A weakened economy could result in an increasing number of adults and youngsters out of work, increased migration, more children on the streets under more abusive conditions, and probably increased social unrest. This is a threat to both the children themselves and to the need for a stable and secure environment for business.

With so many of the coming adult generation not enjoying their basic human right, we cannot expect them in turn to be the maintainers of a functional civil society. In other words, if we want to save our common future, we have first to save our children.

How then can we move forward, and create a positive environment for the children of Sri Lanka as well for business and investment? What are the strategies and who are the most important players?

I believe that the key element in a strategy to fulfil the rights of the child will be the development of partnership between the three key players: The state and local authorities, the non- governmental organisations, - an example being Save the Children and our local partners, and the private corporations.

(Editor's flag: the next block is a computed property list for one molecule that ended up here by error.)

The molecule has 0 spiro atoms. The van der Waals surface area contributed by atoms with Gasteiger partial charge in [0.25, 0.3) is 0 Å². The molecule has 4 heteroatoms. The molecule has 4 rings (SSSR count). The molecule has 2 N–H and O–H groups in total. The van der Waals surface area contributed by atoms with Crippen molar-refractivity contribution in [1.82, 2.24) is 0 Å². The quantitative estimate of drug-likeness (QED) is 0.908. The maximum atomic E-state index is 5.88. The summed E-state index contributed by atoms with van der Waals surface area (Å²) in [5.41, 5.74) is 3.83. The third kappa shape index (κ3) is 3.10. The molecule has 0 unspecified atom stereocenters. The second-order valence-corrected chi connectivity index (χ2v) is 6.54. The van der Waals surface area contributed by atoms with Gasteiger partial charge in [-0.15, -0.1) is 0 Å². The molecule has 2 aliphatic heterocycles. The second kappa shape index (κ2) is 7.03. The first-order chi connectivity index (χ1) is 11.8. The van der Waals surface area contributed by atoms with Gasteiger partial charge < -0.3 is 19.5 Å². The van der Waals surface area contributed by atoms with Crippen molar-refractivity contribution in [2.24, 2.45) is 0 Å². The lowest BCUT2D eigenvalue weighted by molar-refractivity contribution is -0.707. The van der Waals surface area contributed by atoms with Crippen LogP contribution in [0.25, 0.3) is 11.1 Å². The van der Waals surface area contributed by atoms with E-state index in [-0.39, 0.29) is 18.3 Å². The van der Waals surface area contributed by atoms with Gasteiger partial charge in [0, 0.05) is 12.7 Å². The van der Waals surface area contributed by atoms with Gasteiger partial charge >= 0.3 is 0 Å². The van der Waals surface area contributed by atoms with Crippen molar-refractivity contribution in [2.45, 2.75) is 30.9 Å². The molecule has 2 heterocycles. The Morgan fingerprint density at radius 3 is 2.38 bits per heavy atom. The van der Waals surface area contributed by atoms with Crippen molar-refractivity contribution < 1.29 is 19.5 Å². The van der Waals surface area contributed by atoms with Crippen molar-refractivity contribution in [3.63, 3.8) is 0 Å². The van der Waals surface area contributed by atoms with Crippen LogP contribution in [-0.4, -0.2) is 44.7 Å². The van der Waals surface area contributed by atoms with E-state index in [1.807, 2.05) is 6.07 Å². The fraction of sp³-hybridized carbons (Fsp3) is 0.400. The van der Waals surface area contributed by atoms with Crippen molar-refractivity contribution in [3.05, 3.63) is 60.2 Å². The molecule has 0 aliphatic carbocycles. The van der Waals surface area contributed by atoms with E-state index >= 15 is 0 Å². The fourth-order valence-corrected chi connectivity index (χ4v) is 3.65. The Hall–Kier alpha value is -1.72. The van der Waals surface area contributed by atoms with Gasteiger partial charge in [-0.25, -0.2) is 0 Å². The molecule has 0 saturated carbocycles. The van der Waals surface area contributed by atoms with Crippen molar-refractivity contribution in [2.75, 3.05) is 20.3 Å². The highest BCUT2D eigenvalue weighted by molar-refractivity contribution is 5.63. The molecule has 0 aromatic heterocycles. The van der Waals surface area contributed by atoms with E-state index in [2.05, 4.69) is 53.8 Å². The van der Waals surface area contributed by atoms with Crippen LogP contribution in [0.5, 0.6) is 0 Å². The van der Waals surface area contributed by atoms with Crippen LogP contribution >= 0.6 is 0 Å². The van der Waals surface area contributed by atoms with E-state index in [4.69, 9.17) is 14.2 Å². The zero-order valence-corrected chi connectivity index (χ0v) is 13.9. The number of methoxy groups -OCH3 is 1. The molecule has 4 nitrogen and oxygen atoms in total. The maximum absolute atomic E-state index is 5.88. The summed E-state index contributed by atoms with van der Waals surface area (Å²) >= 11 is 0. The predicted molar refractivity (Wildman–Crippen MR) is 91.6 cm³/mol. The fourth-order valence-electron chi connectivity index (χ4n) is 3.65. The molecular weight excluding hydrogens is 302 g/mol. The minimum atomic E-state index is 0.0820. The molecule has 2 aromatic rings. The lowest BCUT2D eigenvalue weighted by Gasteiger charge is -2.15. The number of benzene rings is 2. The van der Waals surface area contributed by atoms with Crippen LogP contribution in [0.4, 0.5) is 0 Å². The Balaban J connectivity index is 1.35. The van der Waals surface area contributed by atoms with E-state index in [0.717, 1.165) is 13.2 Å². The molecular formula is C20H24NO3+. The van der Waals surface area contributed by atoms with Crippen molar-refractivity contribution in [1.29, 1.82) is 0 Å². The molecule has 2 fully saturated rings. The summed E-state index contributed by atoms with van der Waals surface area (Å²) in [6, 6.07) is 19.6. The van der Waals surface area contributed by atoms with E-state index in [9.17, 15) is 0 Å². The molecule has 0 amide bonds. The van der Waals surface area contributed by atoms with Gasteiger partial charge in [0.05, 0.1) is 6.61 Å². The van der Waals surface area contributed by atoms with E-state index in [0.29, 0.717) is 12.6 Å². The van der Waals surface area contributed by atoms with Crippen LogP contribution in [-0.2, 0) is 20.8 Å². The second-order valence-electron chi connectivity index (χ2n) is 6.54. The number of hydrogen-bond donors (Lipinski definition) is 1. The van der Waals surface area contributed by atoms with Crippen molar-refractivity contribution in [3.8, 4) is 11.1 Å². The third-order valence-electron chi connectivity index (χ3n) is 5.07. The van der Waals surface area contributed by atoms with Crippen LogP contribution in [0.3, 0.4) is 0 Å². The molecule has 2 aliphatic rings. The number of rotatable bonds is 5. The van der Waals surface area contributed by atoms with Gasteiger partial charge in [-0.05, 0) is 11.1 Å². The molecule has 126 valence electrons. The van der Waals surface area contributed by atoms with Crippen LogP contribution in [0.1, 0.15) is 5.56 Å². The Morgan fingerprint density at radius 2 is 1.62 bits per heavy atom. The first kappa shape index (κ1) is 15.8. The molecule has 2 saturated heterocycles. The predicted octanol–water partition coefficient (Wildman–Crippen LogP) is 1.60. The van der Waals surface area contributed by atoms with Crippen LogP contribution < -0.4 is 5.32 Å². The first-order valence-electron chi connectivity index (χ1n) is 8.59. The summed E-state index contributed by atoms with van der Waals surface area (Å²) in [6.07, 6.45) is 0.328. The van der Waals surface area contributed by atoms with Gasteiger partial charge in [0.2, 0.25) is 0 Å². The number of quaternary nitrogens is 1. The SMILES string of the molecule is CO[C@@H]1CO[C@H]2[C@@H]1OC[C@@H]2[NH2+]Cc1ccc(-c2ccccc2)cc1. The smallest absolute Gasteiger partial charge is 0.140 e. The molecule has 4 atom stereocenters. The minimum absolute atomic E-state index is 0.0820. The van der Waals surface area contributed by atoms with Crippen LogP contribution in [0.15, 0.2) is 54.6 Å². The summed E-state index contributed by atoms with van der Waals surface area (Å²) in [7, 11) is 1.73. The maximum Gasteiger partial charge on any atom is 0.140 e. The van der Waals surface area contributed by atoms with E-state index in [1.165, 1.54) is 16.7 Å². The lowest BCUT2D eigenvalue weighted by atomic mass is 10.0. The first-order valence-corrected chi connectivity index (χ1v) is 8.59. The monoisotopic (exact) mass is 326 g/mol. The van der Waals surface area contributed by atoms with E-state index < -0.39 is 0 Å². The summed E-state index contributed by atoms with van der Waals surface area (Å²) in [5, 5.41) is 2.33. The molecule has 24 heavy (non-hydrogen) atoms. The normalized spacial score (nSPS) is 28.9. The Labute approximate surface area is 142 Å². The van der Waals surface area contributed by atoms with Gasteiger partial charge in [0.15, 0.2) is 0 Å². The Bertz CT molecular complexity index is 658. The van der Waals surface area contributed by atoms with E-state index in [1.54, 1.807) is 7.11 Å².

A big potential for substantial progress lies with the corporations. Those of you in the audience representing private companies should of course not take over the role and responsibility of the authorities or civil society. But I believe that you can all make better use of your importance for any society: Realizing your potential influence for the beneflt of children. An excellent example in Sri Lanka of co-operation between the public, private and non profit sectors is the Rotary Clubs Annual National Polio campaign.